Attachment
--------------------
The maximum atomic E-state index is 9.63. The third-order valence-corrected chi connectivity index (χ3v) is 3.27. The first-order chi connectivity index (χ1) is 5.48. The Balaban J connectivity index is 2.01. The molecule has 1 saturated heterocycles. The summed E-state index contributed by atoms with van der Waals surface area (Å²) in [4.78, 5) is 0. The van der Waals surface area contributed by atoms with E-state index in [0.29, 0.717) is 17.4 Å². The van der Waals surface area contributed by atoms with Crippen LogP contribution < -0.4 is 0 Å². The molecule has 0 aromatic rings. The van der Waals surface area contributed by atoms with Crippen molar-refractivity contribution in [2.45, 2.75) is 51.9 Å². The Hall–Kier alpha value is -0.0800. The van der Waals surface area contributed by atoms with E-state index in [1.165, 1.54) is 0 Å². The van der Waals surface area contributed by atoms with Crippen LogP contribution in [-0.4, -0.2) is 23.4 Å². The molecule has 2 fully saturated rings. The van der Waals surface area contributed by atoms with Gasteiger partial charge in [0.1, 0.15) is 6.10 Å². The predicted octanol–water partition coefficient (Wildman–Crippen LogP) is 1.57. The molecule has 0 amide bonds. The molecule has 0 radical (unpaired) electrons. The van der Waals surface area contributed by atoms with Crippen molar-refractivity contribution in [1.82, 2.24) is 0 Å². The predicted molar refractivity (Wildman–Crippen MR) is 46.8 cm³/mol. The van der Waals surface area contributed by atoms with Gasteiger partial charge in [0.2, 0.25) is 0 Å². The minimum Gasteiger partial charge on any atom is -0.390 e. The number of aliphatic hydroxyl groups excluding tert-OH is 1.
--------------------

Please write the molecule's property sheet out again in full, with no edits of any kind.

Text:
The maximum atomic E-state index is 9.63. The third-order valence-corrected chi connectivity index (χ3v) is 3.27. The first-order chi connectivity index (χ1) is 5.48. The Balaban J connectivity index is 2.01. The molecule has 1 saturated heterocycles. The summed E-state index contributed by atoms with van der Waals surface area (Å²) in [4.78, 5) is 0. The van der Waals surface area contributed by atoms with E-state index in [0.29, 0.717) is 17.4 Å². The van der Waals surface area contributed by atoms with Crippen LogP contribution < -0.4 is 0 Å². The molecule has 0 aromatic rings. The van der Waals surface area contributed by atoms with Crippen molar-refractivity contribution in [2.45, 2.75) is 51.9 Å². The Hall–Kier alpha value is -0.0800. The van der Waals surface area contributed by atoms with E-state index in [1.165, 1.54) is 0 Å². The van der Waals surface area contributed by atoms with Crippen LogP contribution in [-0.4, -0.2) is 23.4 Å². The molecule has 2 fully saturated rings. The van der Waals surface area contributed by atoms with Gasteiger partial charge in [0.1, 0.15) is 6.10 Å². The predicted octanol–water partition coefficient (Wildman–Crippen LogP) is 1.57. The molecule has 0 amide bonds. The molecule has 0 radical (unpaired) electrons. The van der Waals surface area contributed by atoms with Crippen molar-refractivity contribution in [1.82, 2.24) is 0 Å². The predicted molar refractivity (Wildman–Crippen MR) is 46.8 cm³/mol. The van der Waals surface area contributed by atoms with Gasteiger partial charge in [0.2, 0.25) is 0 Å². The minimum Gasteiger partial charge on any atom is -0.390 e. The number of aliphatic hydroxyl groups excluding tert-OH is 1.